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Mississippi's new fetal heart beat law prohibits most abortions after about 6 weeks




Mississippi Governor Phil Bryant (R) is surrounded by lawmakers on Thursday when he signs a bill that would ban most abortions as soon as a fetal heartbeat can be detected, in the capital, Jackson, Miss. (Emily Wagster Pettus / AP)

The Mississippi Governor has enacted one of the country's strictest abortion prohibitions, making it even harder for women to get abortions in a state where only one clinic is operating.

The bill to come into effect In July, abortions can be banned after a doctor detects a fetal heartbeat during ultrasound, unless the mother's health is at extreme risk. Heartbeats can only be heard six weeks after conception – even before some women know they are pregnant.

Mississippi's new restrictions are part of a new nationwide effort to limit access to abortion, which is being driven forward by Republican-dominated state legislators and an increasingly conservative Supreme State court. This year alone, at least eleven states have introduced heartbeat bills, including Texas, Florida, Georgia, Ohio and Missouri – some of the country's most populous states.

The Kentucky Governor had signed a similar action last week that a federal judge had quickly blocked and questioned his constitutionality. In January, an American court in Iowa did the same with a law of 2018.

Rights and religious groups have said that they hope that this rash of legislation will eventually force the Supreme Court to reconsider the law ] Roe v. Wade is the case of 1973, who has legalized abortion nationwide, and that she will find a sympathetic public in recently confirmed Judge Brett M. Kavanaugh.

Even before Governor Phil Bryant (R) signed the Mississippi bill, lawyers planned their lawsuit.

"This ban is one of the most restrictive abortion prohibitions that is enshrined in law and we will bring Mississippi to justice to ensure that it never comes into force," says Hillary Schneller, a senior attorney at the Center for Reproductive Rights in New York. said in a statement.

Faster, the American Civil Liberties Union and the abortionist group NARAL have declared the law unconstitutional and recall another recent Mississippi measure that prohibits abortions after 15 weeks. Last year, a federal judge declared the law unconstitutional.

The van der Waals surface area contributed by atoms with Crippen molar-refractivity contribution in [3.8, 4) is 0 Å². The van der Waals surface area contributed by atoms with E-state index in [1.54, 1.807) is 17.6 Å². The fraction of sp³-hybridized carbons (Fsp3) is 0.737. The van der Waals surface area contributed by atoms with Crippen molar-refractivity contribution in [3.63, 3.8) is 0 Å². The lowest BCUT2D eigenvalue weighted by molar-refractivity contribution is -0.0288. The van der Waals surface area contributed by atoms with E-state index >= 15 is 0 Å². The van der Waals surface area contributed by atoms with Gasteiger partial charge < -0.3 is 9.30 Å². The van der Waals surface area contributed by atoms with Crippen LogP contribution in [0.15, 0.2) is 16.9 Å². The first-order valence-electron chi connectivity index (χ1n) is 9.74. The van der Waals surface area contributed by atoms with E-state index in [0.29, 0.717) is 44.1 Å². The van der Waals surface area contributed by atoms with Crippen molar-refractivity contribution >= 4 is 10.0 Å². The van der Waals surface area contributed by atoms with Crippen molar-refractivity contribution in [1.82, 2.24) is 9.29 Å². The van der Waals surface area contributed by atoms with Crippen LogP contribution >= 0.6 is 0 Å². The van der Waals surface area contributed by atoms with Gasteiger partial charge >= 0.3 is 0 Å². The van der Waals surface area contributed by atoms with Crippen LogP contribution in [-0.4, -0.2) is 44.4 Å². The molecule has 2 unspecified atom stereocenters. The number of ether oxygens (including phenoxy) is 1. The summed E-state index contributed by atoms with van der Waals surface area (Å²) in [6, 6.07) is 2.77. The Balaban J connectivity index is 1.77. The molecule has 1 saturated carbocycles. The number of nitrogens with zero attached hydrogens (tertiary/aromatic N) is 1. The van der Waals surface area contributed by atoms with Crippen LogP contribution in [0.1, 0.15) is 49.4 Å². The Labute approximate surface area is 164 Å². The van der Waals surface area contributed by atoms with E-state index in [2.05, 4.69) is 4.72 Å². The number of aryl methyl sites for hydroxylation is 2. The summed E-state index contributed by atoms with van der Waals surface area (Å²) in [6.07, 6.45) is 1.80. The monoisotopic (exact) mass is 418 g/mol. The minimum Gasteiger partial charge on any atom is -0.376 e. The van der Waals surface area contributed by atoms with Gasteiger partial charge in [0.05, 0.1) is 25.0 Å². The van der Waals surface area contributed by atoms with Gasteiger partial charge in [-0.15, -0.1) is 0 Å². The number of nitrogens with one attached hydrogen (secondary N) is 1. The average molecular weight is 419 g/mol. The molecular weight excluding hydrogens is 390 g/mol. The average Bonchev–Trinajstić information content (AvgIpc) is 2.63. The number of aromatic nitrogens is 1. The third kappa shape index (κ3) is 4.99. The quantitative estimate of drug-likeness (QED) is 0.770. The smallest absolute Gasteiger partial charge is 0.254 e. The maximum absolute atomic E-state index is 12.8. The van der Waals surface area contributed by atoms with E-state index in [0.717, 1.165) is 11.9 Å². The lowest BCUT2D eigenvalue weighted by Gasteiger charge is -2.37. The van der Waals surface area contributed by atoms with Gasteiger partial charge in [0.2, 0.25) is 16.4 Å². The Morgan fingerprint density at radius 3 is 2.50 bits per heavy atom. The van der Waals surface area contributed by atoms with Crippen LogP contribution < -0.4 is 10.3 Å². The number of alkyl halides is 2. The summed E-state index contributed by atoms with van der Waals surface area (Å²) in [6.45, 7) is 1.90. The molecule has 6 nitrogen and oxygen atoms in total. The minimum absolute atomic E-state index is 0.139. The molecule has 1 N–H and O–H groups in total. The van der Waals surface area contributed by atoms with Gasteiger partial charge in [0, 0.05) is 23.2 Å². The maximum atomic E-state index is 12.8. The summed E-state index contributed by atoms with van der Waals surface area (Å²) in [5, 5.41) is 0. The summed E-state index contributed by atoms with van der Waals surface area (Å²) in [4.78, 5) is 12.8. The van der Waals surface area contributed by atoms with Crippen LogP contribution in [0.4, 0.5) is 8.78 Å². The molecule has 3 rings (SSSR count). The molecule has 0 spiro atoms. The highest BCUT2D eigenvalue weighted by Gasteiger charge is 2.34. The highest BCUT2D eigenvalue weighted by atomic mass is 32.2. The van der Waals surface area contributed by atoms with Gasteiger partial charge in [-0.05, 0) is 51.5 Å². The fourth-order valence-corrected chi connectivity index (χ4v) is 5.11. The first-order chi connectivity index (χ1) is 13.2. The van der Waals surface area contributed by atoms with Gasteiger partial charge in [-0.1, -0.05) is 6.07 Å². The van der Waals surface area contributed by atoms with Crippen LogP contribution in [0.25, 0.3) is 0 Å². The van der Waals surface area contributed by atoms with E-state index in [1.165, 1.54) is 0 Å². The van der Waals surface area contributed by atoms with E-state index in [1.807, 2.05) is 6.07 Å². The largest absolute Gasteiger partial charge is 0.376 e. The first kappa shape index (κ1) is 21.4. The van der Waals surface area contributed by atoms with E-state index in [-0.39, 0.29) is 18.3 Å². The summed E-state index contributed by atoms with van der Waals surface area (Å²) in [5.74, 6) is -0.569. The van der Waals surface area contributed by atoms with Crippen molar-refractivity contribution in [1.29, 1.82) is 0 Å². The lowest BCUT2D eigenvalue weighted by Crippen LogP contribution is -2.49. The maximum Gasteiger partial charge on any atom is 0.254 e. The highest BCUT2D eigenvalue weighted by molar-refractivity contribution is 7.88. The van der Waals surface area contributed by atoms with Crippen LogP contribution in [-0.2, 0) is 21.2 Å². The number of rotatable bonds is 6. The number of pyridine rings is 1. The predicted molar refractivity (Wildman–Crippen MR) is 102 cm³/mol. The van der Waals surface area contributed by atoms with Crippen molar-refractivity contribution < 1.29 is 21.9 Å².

"Legislators did not understand the message," Schneller said. "They are determined to rob Mississippians with the right to abortion."

Bryant said he was ready for the court battle.

"We will all one day respond to the good Lord," Bryant said in a tweet. "In this case, I'll say," I've fought for the lives of innocent babies, even when a lawsuit threatens. "

The Mississippi Legislature, in which close to 14 percent of the deputies are women, is the male dominated state house in the country, with both chambers passing the bill in a majority In total, 99 men and 11 women supported it, with only one Republican, MEP Missy McGee, voting against the bill.

"I can not support legislation that makes such tough, final decisions for other women," McGee said Living up to the Clarion Ledger.

But David French, an executive at the National Review Institute, argued, "It's time, de n down the glove "and abandon the strategy of limiting abortion rights through" incrementalism ". In a letter to the institute's magazine, French said Fetal Heartbeat Proposals are the best way to reverse the Roe decision to set up a "Abatement-Free Zone in the United States of America." A State Senator said the Bill made Mississippi a Friendship State in the nation.

For Mississippi's activists on reproductive rights, the Childbirth Bill is only the latest crime for women in a state where it is already very difficult to get abortions under these roadblocks: a severe shortage of clinics. There has only been one for at least eight years.

This usually means a long waiting list.

When a woman actually gets an appointment, the state requires her to wait at least 24 hours for the procedure. During this time, she also needs a government-prescribed advice and an ultrasound. If she is under the age of 18, her parents or a court must also agree.

"In short, it's almost impossible to get an abortion in Mississippi," said Kelly Krause, spokeswoman for the Center for Reproductive Rights. "And this law is an absolute ban in the face of all other laws."

On Twitter a Jackson Free Press reporter drew up a state health record with a handful of health statistics: Mississippi has one of the highest mortality rates for children and children, he said, along with some of the worst clinical treatments for his youngest resident.

"But," reporter Ashton Pittman said, "we have enacted some abortion prohibitions."

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